Six Pack (1982)
Review by Gnoll
I’ve learned a lot from Kenny Rogers. Thanks to him, I known when to hold ’em, know when to fold ’em, know when to walk away, and I even know when to run. I learned that sometimes you have to fight to be a man. And I even learned that love will turn you around. Turn. You. Around. Before he did unspeakable acts on his face with chemicals and surgery, Kenny Rogers was a kind-hearted father figure who we could all look up to, or at least still look at without getting a shiver up our spines. And from what I understand, he makes a mean roasted chicken, although I’ve not had the pleasure of trying one.
Occasionally, Kenny stepped out of the musical spectrum for a moment to act in a film. Most of what he did was made-for-TV stuff like The Gambler and The Coward of the County, but those don’t really count as ventures outside of music because they’re entire movies based on a couple of his biggest hit songs. His biggest accomplishment as an actor came in a film alongside such rising stars as Diane Lane, Anthony Michael Hall, and Erin Gray.
In Six Pack, Kenny’s cinematic coup de grace, he plays Brewster Baker, a race car driver who apparently has two last names. As I was watching Talladega Nights, I was thinking that Ricky Bobby should trade off with Rogers’s character so that they could each have a first and a last name. Ricky Brewster and Bobby Baker? Or maybe Bobby Brewster and Ricky Baker? Neither really has that much of a ring to it, so I guess we’ll just let them have what they have.
Anyway, one fine day on his way to a big race, Brewster gets locked in a bathroom and finds his prized race car stripped of everything from the wheels to the engine block. Not too long afterward, he sees a Corvette gets the same treatment, so he chases after the perpetrators to find out that it’s just a bunch of kids — half a dozen, in fact — who can apparently rip a 400 pound V8 engine from a car in a matter of seconds. Before he can figure out what’s going on, he gets pistol-whipped and winds up in jail thanks to the same small-town sheriff you’ve seen in 300 other fish-out-of-water movies. But thankfully, the kids spring him from jail, and thus begins a wacky adventure complete with auto racing, line dancing, fist fights, and songs about moonshine. And of course, the whole thing culminates in a finale that takes place just fifteen miles south of where I sit and type this very sentence.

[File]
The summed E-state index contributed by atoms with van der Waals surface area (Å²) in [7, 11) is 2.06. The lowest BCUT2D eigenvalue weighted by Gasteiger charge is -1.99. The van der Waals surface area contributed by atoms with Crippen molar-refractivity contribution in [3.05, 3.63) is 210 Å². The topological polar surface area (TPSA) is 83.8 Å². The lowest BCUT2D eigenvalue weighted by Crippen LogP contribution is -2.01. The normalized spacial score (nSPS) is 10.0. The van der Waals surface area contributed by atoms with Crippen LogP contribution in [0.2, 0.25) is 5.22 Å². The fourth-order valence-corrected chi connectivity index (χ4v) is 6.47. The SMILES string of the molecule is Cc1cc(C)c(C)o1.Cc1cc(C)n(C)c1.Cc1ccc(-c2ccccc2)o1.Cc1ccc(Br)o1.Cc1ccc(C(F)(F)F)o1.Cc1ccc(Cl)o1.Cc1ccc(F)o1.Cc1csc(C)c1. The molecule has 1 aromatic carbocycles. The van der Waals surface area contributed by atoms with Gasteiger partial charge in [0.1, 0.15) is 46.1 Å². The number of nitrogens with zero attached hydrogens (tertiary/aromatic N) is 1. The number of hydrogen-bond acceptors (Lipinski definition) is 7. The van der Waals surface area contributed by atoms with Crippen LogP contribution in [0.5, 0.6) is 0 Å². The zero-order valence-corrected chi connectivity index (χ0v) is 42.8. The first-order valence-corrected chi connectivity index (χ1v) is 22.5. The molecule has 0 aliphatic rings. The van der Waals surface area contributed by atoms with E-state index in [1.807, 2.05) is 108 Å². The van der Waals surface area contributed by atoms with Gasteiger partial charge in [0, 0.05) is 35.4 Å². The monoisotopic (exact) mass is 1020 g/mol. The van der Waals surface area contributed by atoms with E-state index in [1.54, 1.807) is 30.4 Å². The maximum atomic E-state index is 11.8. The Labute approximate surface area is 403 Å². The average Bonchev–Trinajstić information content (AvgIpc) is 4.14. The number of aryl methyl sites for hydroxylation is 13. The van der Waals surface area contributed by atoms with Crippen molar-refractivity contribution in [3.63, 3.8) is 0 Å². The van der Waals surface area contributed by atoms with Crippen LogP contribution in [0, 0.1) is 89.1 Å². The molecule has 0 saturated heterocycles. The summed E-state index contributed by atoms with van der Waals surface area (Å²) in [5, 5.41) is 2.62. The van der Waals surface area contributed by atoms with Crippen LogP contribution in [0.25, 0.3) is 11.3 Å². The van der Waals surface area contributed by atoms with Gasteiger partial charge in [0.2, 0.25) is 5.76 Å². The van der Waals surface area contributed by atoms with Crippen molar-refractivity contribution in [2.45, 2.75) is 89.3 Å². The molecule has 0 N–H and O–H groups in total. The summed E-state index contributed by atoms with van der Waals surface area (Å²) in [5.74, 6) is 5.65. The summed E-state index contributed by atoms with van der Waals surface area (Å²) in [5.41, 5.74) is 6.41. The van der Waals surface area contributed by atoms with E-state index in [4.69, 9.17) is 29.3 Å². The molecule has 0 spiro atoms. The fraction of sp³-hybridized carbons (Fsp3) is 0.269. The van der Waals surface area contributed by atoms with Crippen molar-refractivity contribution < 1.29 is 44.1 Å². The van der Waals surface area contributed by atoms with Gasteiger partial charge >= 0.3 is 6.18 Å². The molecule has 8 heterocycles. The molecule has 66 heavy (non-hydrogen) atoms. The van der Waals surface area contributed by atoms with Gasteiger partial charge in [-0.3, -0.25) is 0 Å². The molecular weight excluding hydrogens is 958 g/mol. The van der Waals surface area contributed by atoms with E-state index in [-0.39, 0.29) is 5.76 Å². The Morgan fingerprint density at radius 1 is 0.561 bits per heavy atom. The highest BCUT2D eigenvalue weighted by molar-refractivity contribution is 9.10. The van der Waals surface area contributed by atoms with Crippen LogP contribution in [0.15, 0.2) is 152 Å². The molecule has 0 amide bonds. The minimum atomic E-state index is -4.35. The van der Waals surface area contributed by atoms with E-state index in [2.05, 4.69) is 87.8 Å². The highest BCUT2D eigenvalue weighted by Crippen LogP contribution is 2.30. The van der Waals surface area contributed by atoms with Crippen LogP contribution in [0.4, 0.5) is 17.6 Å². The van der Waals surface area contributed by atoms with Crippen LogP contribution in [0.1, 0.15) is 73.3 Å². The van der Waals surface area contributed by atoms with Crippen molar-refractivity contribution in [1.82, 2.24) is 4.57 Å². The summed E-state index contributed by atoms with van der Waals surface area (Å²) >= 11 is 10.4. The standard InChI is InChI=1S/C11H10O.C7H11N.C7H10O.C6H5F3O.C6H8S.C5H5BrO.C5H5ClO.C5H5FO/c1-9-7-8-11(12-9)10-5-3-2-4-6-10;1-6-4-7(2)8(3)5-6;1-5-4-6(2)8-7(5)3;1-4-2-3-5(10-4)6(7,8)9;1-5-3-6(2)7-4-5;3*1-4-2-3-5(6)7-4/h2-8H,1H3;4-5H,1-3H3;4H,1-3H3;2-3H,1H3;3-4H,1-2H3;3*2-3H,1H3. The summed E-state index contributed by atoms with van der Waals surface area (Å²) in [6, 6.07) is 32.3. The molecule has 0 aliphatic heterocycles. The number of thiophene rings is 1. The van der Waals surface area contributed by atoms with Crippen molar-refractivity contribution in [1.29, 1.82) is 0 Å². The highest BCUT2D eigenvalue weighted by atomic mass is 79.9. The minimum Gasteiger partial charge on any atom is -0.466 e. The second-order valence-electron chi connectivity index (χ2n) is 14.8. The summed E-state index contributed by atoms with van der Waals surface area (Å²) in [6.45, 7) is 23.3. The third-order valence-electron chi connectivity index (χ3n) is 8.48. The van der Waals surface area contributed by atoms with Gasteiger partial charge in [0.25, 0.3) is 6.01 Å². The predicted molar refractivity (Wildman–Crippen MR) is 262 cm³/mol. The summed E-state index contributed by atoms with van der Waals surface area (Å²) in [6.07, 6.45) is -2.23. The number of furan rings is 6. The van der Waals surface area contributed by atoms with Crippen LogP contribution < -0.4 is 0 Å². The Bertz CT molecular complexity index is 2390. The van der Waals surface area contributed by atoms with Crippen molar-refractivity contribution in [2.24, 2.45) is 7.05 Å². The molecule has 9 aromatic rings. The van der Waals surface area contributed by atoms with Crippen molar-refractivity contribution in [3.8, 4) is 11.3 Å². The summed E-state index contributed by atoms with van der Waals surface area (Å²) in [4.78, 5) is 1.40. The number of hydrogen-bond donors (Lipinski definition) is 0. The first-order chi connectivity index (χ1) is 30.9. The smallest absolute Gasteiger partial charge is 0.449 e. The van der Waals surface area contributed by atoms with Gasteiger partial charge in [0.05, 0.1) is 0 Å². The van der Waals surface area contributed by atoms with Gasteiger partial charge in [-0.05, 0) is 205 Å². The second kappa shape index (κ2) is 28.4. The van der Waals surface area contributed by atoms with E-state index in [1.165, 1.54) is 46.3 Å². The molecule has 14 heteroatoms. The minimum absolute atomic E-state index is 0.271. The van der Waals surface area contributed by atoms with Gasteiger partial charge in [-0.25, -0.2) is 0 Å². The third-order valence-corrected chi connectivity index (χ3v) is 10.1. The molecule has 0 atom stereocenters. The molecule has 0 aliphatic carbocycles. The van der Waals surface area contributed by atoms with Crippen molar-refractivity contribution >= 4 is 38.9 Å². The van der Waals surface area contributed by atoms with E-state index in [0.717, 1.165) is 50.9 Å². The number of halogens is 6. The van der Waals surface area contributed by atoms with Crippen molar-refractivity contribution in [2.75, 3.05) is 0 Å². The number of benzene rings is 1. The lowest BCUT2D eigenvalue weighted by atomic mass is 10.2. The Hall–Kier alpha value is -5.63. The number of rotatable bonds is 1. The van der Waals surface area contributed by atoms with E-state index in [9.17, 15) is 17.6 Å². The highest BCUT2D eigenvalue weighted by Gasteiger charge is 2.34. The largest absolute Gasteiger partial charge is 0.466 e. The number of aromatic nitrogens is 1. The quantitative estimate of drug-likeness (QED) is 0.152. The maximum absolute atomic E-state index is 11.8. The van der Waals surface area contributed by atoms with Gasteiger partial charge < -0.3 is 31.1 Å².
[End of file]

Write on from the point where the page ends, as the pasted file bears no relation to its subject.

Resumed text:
Six Pack was a favorite of mine when I was somewhere in the 7-10 year old range. It featured a lot of things I really liked at the time, including Kenny Rogers, fast cars, and Diane Lane, who I totally crushed on back in the day based on this film and The Outsiders. A quarter of a century later, I’m not so in to Kenny or racing anymore, but I still like the all-grown-up Lane. Regardless, it’s pretty creepy to see her 16-year old self trying to distract Terry “Weekend at Bernie’s” Kiser with her feminine wildes, and even creepier to see him reciprocating.
This was also the world’s introduction to Anthony Michael Hall, who would later go on to do every teen movie of the 1980s before aging ungracefully and winding up starring in a USA Network original series. None of the other kids went on to do much, but it is kind of cool to hear Chuck Woolery trying to feign a southern accent as an announcer.
Naturally, the movie doesn’t hold up as well as it did when the biggest source of stress in my life was the time I accidentally stepped on my Darth Vader action figure and his head popped off, but it’s still good for kitsch and the good old fashioned nostalgia quotient. In all, it’s a pretty family-friendly movie. Save for the trucker-mouthed Swifty, who tosses out more instances of the word “shit” than any twelve year old ever should, the most troublesome scene involves Brewster making out with a bloodhound.
In the early 1980s, hick was chic. Thanks to films like Urban Cowboy, TV shows like The Dukes of Hazzard, and the entire collaborative works of Burt Reynolds and Hal Needham, Six Pack managed to pull in over 20 million dollars at the box office, which would be a flop in 2007 dollars but wasn’t too shabby in 1982. I don’t know what it is about auto racing — I really don’t care for it, but the subject seems to have spawned quite a few movies I enjoy.